Pertussis (whooping cough) is very contagious and can cause serious illness―especially in infants too young to be fully vaccinated. Pertussis vaccines are recommended for children, teens, and adults, including pregnant women.

Pertussis (whooping cough) is a very contagious disease caused by a type of bacteria called Bordetella pertussis. Among vaccine-preventable diseases, pertussis is one of the most commonly occurring ones in the United States.

As of early October 18, 2012, more than 32,000 cases have been reported across the US, including 16 deaths. The majority of deaths continue to occur among infants younger than 3 months of age.

Pertussis Symptoms

Pertussis can cause serious illness in infants, children and adults. The disease starts like the common cold, with runny nose or congestion, sneezing, and maybe mild cough or fever. But after 1–2 weeks, severe coughing can begin.

Unlike the common cold, pertussis can become a series of coughing fits that continues for weeks. Pertussis can cause violent and rapid coughing, over and over, until the air is gone from the lungs and you are forced to inhale with a loud "whooping" sound. In infants, the cough can be minimal or not even there. They may instead have life-threatening pauses in breathing (apnea).

Pertussis Vaccine Protection

There is high pertussis vaccine coverage for children nationwide. However, protection from the childhood vaccine decreases over time. Preteens, teens and adults need to be revaccinated, even if they were completely vaccinated as children.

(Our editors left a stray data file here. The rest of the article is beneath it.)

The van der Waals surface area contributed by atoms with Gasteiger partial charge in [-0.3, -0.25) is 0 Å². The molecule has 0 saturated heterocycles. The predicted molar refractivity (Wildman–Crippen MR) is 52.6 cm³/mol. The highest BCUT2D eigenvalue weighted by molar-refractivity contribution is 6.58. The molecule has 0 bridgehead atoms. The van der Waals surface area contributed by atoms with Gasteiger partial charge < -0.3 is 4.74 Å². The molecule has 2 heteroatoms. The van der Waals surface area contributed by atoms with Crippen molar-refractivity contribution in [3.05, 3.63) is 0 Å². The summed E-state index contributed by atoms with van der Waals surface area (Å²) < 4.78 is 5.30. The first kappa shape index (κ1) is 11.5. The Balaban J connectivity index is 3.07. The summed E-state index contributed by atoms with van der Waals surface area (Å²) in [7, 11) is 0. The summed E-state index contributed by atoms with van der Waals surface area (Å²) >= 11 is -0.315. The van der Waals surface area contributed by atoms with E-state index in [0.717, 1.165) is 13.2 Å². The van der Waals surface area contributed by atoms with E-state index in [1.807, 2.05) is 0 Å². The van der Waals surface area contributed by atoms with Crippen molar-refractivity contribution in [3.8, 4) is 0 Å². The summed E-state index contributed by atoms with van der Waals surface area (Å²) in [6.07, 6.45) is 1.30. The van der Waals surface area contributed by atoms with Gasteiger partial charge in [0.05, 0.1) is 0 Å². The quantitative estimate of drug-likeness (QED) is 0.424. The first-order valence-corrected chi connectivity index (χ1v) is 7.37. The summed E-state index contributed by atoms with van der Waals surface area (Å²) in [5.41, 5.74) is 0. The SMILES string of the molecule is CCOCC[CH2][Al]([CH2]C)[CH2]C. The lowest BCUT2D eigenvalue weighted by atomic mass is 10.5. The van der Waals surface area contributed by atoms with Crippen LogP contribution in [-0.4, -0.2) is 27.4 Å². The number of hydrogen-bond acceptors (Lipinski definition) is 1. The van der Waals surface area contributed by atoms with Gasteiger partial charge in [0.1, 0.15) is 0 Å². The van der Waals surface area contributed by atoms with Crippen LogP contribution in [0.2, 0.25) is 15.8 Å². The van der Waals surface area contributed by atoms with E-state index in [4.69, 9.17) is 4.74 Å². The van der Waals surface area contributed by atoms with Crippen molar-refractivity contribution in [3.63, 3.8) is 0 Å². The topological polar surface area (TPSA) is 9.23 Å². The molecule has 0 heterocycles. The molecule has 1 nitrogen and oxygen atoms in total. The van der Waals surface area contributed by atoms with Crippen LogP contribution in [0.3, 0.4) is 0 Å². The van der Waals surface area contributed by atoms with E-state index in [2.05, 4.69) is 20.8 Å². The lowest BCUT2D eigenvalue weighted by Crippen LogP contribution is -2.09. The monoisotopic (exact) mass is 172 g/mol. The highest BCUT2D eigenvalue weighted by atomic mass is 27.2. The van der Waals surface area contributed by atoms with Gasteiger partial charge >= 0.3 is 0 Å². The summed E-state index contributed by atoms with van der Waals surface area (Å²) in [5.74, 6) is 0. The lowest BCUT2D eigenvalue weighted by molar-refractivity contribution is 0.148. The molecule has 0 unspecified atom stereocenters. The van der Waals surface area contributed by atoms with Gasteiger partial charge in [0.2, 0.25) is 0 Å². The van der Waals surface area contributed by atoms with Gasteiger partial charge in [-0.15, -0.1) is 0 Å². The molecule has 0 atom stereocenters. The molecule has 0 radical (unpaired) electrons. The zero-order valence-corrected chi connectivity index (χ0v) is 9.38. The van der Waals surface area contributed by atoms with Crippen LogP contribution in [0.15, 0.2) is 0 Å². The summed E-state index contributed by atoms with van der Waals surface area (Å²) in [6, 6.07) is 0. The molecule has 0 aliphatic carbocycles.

How Pertussis Spreads

People with pertussis usually spread the disease by coughing or sneezing while in close contact with others, who then breathe in the pertussis bacteria. Many infants who get pertussis are infected by parents, older siblings, or other caregivers who might not even know they have the disease.

Pertussis Symptoms

Pertussis can cause serious illness in infants, children and adults. The disease starts like the common cold, with runny nose or congestion, sneezing, and maybe mild cough or fever. But after 1–2 weeks, severe coughing can begin.

Unlike the common cold, pertussis can become a series of coughing fits that continues for weeks. Pertussis can cause violent and rapid coughing, over and over, until the air is gone from the lungs and you are forced to inhale with a loud "whooping" sound. In infants, the cough can be minimal or not even there. They may instead have life-threatening pauses in breathing (apnea).

Preventing Pertussis

The best way to prevent pertussis is to get vaccinated. Parents can also help protect infants by keeping them away as much as possible from anyone who has cold symptoms or is coughing.

For more information about Pertussis visit http://www.cdc.gov/features/Pertussis/

Pertussis (Whooping Cough) – What You Need To Know. Retrieved October 31, 2012 from http://www.cdc.gov/features/Pertussis/







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